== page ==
Ben Roback is Head of Trade and International Policy at Cicero Group.

The rhetoric could hardly have been warmer – “This has been a very special visit – unforgettable, extraordinary” said the President. As such, the trip will be remembered more for the images it produced in absence of any major deals that were signed. A crowd in excess of 100,000 people cheered the president, providing the Trump 2020 team with the kind of statesmanlike footage that may be viewed in stark contrast to his Democratic rivals bickering with one another on the debate stage.

A disciplined Donald Trump steered clear of some of the thornier domestic issues that had the capacity to side-track his trip. The visit has been bookended by some of the deadliest religious unrest seen in Delhi for decades. When asked about India’s controversial new citizenship law, he deferred to it as a matter that was “up to India”.

Elsewhere, there was no sign of the isolationist ‘America First’ agenda often assigned to the president when he travels abroad. Trump made fresh his offer to mediate cross-border talks between India and Pakistan. “Kashmir obviously is a big problem between India and Pakistan. They are going to work out their problem. They have been doing it for a long time”. There is no visible signal that either Narenda Modi or Imran Khan will take him up on the offer any time soon.

The visit left the President with just about enough to sell to a domestic audience. Such international trips are designed to be the apex of defence, security and trade talks that have taken place bilaterally in the preceding months. In this instance, Trump and Modi were able to announce some small-scale deals, including India’s purchase of $3 billion of American-made military hardware.

From a British perspective, it came with a warning label. In signing off a deal that takes the total value of US military equipment sales to India to over $20 billion since 2007, the president pitched the US as “India’s premier defence partner”.

At the very same time that the UK Government is orchestrating a comprehensive security and defence review, those comments will have caused grave concern at the Ministry of Defence. What is more, they come in lieu of the Government’s decision to grant Huawei partial access to our future 5G infrastructure, which poses a potentially existential threat to the UK’s future involvement in the ‘Five Eyes’ security network.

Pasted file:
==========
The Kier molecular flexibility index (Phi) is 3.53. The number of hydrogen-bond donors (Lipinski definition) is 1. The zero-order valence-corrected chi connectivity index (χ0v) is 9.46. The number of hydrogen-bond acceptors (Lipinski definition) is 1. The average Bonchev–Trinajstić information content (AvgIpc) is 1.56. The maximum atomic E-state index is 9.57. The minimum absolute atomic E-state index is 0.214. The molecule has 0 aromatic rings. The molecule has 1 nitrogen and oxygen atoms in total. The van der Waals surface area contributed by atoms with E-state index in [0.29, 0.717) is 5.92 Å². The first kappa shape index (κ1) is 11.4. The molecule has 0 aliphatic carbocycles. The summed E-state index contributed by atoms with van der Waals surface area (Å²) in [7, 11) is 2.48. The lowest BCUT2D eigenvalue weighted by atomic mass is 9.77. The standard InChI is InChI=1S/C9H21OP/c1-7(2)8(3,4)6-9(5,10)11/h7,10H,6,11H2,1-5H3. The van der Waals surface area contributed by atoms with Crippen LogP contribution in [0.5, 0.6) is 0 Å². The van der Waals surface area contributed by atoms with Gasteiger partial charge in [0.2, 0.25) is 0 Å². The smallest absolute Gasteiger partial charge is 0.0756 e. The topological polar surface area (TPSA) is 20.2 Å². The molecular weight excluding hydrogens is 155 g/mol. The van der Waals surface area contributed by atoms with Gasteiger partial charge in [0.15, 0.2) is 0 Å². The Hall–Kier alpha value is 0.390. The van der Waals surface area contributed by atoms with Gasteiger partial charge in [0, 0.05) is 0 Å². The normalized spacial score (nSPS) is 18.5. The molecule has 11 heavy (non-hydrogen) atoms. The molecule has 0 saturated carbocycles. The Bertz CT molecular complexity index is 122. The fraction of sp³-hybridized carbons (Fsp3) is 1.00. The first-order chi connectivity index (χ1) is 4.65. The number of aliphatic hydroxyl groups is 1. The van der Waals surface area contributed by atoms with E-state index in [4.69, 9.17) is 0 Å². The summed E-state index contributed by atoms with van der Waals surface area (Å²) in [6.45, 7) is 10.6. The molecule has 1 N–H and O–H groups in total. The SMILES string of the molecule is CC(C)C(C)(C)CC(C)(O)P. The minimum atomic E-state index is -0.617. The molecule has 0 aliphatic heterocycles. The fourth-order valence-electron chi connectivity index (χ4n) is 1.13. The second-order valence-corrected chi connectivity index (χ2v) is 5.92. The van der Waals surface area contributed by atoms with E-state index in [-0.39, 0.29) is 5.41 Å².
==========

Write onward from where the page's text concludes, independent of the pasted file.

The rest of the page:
The transatlantic relationship is special, but the US and UK are by no means exclusive. And if this President stands to gain from cosying up that little bit closer to one regime for personal and political expedience, no thought will be spared for what it means for America’s other historic allies.

The view from London

As the President’s visit to India draws to its conclusion, thoughts turn to how he could be comparably received in London. The context could hardly be any more different compared to his previous visit in June 2019.

Trump is known to base his foreign policy dealings on the strength of personal relationships. With Theresa May, the two appeared a frosty, at times awkward pair. But she was barely surviving. Boris Johnson is thriving.

Since being returned to Downing Street with a glowing majority, talk of him receiving the President in a formal visit has subsided. But once the Government has published its negotiating objectives for talks with the US next week, we can reasonably expect the rumours of a presidential visit to increase again. That gives Downing Street significant food for thought. If we assume that Trump will visit London without any major trade deal or announcements to sign in a glossy ceremony, what might the visit’s purpose be?

Defence cooperation between Washington and London remains healthy – for now – but a major announcement on arms sales akin to India’s seems less likely given the UK is itself a major defence exporter.

In terms of optics, the White House will be wary of walking into the kind of staged protests that surrounded the president’s trip to the UK in June 2019. Polling at just 18 per cent popularity in the UK with YouGov, Downing Street might have a better chance of packing adoring fans into Craven Cottage than Wembley Stadium.

Narendra Modi led 100,000 fans in chants of “Namaste Trump!” at the world’s largest cricket stadium. One can imagine Johnson orchestrating chants appealing to the president’s ego, but the chorus of protest outside would almost certainly overwhelm.

In Ahmedabad, the president stuck to a tightly written script, only occasionally stumbling over local pronunciations. Thankfully, Ben Stokes and Trent Alexander-Arnold cause less twists of the tongue than Sachin Tendulkar.
Given the strength of direct relationship between Boris Johnson and Donald Trump, we can reasonably expect a future visit to be equally high on political affection and light on substance.

In an election year, the President would want to continue to boost his image as a statesman on the world stage. The Prime Minister stands to gain from hosting our closest ally – but doing so comes with caution. In any bilateral press conference, journalists will be lining up to ask about chlorine-washed chicken and NHS privatisation in a future US-UK trade deal. In India, the president dodged difficult questions by saying “I don’t want to blow the two days plus two days of travel on one answer…So I will be very conservative in my answers if you don’t mind”. What chances of comparable levels of moderation in a future visit to London?